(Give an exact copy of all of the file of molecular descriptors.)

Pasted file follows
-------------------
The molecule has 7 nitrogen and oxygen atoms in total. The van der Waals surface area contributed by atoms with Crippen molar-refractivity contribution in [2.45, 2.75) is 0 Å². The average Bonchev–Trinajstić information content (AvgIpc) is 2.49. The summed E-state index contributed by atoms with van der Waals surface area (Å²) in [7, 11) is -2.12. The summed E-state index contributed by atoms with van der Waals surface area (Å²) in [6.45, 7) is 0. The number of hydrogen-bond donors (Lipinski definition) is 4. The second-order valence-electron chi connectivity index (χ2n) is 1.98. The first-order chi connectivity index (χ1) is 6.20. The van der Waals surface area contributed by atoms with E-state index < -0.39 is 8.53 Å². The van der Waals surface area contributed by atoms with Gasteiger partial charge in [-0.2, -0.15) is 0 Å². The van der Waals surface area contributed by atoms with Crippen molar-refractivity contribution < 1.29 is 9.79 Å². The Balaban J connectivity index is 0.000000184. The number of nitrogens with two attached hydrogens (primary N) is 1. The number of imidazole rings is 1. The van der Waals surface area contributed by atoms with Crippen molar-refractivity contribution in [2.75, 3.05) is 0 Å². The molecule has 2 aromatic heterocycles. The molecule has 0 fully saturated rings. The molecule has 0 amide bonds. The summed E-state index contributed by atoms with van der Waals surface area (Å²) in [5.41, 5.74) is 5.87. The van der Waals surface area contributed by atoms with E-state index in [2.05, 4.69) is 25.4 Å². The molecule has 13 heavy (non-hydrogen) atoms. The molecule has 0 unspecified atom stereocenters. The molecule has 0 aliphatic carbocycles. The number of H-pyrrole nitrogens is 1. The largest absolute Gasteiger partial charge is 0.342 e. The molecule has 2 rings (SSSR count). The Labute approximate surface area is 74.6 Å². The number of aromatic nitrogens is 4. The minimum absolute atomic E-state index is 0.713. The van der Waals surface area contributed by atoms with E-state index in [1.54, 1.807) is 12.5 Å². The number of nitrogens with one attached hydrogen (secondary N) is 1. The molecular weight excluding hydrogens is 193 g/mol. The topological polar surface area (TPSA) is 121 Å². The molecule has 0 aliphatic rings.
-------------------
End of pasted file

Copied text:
The molecule has 7 nitrogen and oxygen atoms in total. The van der Waals surface area contributed by atoms with Crippen molar-refractivity contribution in [2.45, 2.75) is 0 Å². The average Bonchev–Trinajstić information content (AvgIpc) is 2.49. The summed E-state index contributed by atoms with van der Waals surface area (Å²) in [7, 11) is -2.12. The summed E-state index contributed by atoms with van der Waals surface area (Å²) in [6.45, 7) is 0. The number of hydrogen-bond donors (Lipinski definition) is 4. The second-order valence-electron chi connectivity index (χ2n) is 1.98. The first-order chi connectivity index (χ1) is 6.20. The van der Waals surface area contributed by atoms with E-state index < -0.39 is 8.53 Å². The van der Waals surface area contributed by atoms with Gasteiger partial charge in [-0.2, -0.15) is 0 Å². The van der Waals surface area contributed by atoms with Crippen molar-refractivity contribution < 1.29 is 9.79 Å². The Balaban J connectivity index is 0.000000184. The number of nitrogens with two attached hydrogens (primary N) is 1. The number of imidazole rings is 1. The van der Waals surface area contributed by atoms with Crippen molar-refractivity contribution in [2.75, 3.05) is 0 Å². The molecule has 2 aromatic heterocycles. The molecule has 0 fully saturated rings. The molecule has 0 amide bonds. The summed E-state index contributed by atoms with van der Waals surface area (Å²) in [5.41, 5.74) is 5.87. The van der Waals surface area contributed by atoms with E-state index in [2.05, 4.69) is 25.4 Å². The molecule has 13 heavy (non-hydrogen) atoms. The molecule has 0 unspecified atom stereocenters. The molecule has 0 aliphatic carbocycles. The number of H-pyrrole nitrogens is 1. The largest absolute Gasteiger partial charge is 0.342 e. The molecule has 2 rings (SSSR count). The Labute approximate surface area is 74.6 Å². The number of aromatic nitrogens is 4. The minimum absolute atomic E-state index is 0.713. The van der Waals surface area contributed by atoms with E-state index in [1.54, 1.807) is 12.5 Å². The number of nitrogens with one attached hydrogen (secondary N) is 1. The molecular weight excluding hydrogens is 193 g/mol. The topological polar surface area (TPSA) is 121 Å². The molecule has 0 aliphatic rings.